Cradle to Kinder Evaluation Summary

Cradle to Kinder Evaluation Summary

Commissioned report— November 2017

The Cradle to Kinder program is an early intervention program designed to address the needs of vulnerable children and families. It targets young pregnant women under 25 years of age. It also prioritises Aboriginal parents and their families, parents who are or have been in out of home care, and parents with a learning difficulty. It provides support for families from pregnancy through to when their child reaches four years of age. 

This program evaluation was undertaken by the Australian Institute of Family Studies in partnership with the Centre for Community Child Health at the Murdoch Childrens Research Institute (MCRI) between February 2013 and September 2015.

The evaluation found that based on the available evidence, the Cradle to Kinder model has largely met its objectives. It provided intensive and long-term support that made progress on addressing underlying issues such as mental illness, unemployment and unstable housing that contributed to the risk of families entering the statutory Child Protection system.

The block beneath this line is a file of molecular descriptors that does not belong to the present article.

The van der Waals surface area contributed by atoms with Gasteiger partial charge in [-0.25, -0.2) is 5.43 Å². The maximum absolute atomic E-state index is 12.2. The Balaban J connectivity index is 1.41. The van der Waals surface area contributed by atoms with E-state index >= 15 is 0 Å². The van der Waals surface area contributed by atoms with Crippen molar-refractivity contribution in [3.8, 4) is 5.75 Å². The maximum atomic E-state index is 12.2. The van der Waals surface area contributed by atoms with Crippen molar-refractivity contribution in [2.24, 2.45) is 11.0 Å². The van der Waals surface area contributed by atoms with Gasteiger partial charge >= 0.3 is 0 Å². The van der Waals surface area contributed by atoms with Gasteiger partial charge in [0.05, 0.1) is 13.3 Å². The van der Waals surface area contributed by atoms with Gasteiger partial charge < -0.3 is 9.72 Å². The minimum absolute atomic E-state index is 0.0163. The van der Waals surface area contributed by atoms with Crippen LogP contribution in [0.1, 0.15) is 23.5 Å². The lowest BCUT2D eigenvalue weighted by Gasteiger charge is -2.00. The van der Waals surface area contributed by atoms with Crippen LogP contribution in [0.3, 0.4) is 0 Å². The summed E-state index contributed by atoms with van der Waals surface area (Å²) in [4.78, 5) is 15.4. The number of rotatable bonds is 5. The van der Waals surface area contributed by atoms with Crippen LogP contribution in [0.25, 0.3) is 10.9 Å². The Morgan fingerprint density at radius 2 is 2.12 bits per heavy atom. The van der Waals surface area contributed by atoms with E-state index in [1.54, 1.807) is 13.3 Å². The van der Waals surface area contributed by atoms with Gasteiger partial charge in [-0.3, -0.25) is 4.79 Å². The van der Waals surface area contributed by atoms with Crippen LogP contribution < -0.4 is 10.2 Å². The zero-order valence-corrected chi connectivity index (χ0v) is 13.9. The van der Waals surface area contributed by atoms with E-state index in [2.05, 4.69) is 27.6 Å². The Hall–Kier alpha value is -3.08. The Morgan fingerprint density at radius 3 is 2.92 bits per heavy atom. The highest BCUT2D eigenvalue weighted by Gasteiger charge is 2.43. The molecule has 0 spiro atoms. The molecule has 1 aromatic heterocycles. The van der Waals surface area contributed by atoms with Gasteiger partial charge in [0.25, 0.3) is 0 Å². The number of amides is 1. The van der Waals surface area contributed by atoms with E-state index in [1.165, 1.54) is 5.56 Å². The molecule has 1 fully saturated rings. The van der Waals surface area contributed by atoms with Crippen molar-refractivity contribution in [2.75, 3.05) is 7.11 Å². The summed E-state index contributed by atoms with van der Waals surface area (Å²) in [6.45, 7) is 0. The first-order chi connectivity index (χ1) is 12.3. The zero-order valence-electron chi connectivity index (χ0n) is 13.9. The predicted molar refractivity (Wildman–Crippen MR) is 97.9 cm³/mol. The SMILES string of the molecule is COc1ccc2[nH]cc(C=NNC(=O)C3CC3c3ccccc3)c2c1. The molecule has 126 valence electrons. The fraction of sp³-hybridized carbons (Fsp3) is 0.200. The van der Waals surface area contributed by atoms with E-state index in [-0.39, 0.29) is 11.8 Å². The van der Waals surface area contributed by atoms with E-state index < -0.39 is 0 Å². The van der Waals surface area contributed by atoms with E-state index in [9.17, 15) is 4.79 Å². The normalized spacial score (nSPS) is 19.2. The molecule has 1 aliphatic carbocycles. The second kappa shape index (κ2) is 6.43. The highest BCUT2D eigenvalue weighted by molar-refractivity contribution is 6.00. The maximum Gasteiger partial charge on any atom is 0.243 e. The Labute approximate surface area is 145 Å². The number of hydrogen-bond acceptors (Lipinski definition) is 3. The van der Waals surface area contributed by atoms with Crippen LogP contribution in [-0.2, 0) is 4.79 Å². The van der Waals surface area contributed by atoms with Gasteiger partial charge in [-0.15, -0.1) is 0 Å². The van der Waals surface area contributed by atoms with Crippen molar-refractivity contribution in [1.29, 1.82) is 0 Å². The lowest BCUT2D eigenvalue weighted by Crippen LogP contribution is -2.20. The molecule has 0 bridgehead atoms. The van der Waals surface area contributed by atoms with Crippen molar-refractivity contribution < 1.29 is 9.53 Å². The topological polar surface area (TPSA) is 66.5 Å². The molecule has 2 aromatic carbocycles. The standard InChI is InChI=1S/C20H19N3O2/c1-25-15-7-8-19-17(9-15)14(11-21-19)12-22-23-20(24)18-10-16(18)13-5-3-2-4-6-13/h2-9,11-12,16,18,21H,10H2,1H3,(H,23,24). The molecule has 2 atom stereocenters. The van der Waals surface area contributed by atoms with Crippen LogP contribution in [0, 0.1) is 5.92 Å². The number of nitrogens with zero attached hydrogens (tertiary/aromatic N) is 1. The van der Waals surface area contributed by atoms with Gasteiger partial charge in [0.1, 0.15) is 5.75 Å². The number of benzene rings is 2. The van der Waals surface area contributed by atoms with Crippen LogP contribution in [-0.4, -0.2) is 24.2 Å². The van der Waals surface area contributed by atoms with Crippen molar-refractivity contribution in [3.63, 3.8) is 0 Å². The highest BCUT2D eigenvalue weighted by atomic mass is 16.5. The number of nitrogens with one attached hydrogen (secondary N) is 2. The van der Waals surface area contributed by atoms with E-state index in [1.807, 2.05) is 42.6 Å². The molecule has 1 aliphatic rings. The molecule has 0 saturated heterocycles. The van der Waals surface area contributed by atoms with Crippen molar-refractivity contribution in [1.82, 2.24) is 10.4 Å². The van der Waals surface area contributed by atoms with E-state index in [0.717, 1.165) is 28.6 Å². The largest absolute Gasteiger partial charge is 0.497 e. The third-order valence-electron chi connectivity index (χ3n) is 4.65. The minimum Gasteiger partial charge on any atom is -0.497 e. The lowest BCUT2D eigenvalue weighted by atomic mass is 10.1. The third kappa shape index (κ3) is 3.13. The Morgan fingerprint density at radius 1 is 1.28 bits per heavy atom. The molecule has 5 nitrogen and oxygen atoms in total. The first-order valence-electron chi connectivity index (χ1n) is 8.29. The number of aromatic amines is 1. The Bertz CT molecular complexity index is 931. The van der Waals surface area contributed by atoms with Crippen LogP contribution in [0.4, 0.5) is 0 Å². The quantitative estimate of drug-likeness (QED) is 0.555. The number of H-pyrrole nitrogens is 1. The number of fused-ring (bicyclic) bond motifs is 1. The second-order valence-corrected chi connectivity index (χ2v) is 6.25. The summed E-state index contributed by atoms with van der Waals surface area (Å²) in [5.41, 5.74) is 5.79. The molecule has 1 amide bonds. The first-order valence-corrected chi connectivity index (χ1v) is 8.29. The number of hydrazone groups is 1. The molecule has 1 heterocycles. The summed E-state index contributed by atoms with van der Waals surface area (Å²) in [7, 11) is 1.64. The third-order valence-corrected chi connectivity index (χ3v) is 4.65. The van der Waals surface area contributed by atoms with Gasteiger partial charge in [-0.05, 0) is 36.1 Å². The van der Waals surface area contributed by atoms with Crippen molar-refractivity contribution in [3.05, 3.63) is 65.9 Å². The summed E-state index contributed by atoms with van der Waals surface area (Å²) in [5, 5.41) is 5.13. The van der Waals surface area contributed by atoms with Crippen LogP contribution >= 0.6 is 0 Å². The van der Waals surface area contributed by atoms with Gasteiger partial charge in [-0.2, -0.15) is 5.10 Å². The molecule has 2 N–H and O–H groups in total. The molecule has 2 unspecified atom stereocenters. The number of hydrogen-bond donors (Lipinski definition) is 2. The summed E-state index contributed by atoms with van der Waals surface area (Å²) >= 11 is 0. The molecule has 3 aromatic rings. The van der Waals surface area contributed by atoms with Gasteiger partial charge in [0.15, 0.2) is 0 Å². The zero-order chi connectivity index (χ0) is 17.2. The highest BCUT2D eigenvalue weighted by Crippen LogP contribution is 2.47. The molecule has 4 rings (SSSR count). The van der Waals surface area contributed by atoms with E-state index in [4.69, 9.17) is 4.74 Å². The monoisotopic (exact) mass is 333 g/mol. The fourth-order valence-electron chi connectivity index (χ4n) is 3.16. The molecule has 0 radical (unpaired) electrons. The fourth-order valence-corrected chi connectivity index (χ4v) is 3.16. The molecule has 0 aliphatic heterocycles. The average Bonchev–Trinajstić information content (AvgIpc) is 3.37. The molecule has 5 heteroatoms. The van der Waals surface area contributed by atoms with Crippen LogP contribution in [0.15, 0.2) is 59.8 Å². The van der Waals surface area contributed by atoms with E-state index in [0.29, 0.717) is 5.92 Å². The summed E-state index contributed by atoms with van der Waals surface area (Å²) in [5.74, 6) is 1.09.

The evidence from this evaluation indicates strongly that the Cradle to Kinder was a highly valued and much-needed program by all those involved. Early intervention programs like this can assist and respond to the needs of young parents whose children may be at risk of entering the statutory child protection system. 

A summary of this report is published on the Department of Health and Human Services website.

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